ACEPThe training course content will be based on information from several sources including “Recommendations from the Expert Panel: Advanced Automatic Collision Notification and Triage of the Injured Patient” and “Advanced Automatic Collision Notification: A Comprehensive Education Strategy for Medical Directors.” The Principal Investigator for the project is Scott Sasser, MD, FACEP who assisted in the development of the Recommendations from the Expert Panel document and the lead subject matter expert is Stewart Wang, MD, PhD, FACS, from the University of Michigan who has conducted research on AACN for years and developed a number of related training programs.

AACN data can provide information to improve care for injured crash victims. Timely crash notifications can reduce response times. AACN data can be used to predict the likelihood of a serious injury in a crash. This information can be used to improve triage decision-making and EMS resource utilization, resulting in shorter times to definitive trauma care.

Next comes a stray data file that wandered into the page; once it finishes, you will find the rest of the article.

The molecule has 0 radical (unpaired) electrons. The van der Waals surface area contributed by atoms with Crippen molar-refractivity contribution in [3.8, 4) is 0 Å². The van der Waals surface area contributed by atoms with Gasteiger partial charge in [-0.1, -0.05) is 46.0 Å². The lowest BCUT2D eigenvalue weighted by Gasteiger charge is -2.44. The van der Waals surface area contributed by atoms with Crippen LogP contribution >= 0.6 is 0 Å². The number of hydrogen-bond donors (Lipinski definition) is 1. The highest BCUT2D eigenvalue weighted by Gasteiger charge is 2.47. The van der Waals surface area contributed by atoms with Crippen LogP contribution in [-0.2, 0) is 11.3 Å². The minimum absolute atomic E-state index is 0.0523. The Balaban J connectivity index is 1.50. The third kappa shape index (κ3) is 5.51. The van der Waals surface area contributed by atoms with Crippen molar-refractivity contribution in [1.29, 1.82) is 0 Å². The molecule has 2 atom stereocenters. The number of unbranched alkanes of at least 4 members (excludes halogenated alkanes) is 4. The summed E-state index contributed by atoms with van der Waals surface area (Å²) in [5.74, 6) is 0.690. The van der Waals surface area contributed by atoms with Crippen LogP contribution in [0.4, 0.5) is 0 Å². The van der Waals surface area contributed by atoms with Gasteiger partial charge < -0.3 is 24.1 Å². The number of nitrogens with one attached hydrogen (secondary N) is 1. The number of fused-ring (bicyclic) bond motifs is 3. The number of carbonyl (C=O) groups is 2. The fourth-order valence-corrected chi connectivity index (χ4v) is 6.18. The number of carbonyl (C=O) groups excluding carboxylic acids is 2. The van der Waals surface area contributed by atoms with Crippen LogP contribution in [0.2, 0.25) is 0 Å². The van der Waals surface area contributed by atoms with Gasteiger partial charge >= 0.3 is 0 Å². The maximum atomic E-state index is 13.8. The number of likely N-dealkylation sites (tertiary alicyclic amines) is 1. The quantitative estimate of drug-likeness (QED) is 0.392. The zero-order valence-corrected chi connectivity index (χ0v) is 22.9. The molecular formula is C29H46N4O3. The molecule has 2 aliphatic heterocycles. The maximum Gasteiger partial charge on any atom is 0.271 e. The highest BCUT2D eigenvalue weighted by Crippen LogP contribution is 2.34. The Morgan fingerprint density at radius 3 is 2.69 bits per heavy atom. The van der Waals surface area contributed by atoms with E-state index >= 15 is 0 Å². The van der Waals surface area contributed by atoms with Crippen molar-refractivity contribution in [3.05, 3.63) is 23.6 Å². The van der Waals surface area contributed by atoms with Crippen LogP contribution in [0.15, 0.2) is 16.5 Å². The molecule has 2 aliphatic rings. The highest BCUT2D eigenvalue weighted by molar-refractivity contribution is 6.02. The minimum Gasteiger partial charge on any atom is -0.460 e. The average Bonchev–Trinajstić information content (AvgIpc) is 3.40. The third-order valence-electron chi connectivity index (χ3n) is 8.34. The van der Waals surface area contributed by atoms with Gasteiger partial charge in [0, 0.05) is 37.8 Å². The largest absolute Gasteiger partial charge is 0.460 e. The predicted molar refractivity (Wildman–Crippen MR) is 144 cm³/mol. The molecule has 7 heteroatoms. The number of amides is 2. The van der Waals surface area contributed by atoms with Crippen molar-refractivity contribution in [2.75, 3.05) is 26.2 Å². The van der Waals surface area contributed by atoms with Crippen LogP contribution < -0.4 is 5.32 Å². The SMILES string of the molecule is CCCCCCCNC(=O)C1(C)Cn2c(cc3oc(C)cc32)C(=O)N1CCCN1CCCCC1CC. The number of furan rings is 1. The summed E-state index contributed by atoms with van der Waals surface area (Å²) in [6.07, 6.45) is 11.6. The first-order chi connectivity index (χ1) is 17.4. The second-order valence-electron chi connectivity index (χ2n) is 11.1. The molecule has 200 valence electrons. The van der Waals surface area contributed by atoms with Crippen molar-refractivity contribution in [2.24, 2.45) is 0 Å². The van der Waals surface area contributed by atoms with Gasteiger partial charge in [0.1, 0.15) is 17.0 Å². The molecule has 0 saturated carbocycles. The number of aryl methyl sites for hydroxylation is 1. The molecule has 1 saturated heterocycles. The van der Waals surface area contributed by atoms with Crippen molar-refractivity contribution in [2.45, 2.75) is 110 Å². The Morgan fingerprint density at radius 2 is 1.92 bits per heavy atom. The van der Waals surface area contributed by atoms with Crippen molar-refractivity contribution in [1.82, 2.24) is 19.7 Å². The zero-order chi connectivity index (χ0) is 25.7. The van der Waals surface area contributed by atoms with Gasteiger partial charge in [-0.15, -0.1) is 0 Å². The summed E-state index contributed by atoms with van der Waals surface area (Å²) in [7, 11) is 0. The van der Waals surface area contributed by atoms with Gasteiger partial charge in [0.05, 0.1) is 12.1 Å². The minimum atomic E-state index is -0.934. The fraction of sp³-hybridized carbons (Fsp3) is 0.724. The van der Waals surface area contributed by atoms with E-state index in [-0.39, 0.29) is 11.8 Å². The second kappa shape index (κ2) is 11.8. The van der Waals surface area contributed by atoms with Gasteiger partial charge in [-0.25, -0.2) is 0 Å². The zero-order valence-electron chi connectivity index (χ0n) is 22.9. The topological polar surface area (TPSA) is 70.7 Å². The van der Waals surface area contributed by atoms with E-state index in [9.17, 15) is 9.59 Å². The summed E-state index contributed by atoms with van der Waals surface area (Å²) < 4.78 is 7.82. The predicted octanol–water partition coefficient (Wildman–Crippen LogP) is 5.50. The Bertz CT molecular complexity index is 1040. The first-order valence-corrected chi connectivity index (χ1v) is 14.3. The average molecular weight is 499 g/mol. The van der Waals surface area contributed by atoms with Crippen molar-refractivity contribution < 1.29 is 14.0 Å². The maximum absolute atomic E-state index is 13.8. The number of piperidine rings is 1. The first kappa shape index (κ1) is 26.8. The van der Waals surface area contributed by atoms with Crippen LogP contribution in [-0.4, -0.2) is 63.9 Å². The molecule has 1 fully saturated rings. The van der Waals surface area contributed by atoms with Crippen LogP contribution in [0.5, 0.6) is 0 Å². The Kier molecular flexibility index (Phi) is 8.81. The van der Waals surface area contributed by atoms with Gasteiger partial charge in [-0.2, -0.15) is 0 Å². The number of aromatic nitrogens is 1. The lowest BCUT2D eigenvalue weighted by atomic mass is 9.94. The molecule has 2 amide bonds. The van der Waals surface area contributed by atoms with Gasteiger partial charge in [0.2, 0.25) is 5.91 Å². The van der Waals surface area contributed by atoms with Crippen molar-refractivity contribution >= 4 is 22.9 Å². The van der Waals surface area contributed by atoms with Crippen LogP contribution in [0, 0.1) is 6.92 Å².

The training program will include information on the biomechanics of crash injuries and how crash data are used to predict injury severity. After a crash, electronic data transmitted via AACN can be to inform EMS dispatch and triage decisions. Recommendations from the expert panel* say that in the event of a crash, the following electronic information should be transmitted by the vehicle to the AACN providers: Delta V, principal direction of force (PDOF), seatbelt usage/or without, crash with multiple impacts and vehicle type.

Stakeholder organizations invited to participate in the project include EMS physician medicals, 911 and emergency dispatch, EMS providers and educators, and state EMS officials.

Contact us for more information.

*A full list of names for the expert panel can be found in “Appendix B” in the Recommendations from the Expert Panel: Advanced Automatic Collision Notification and Triage of the Injured Patient listed under Documents on the Resources page of this site.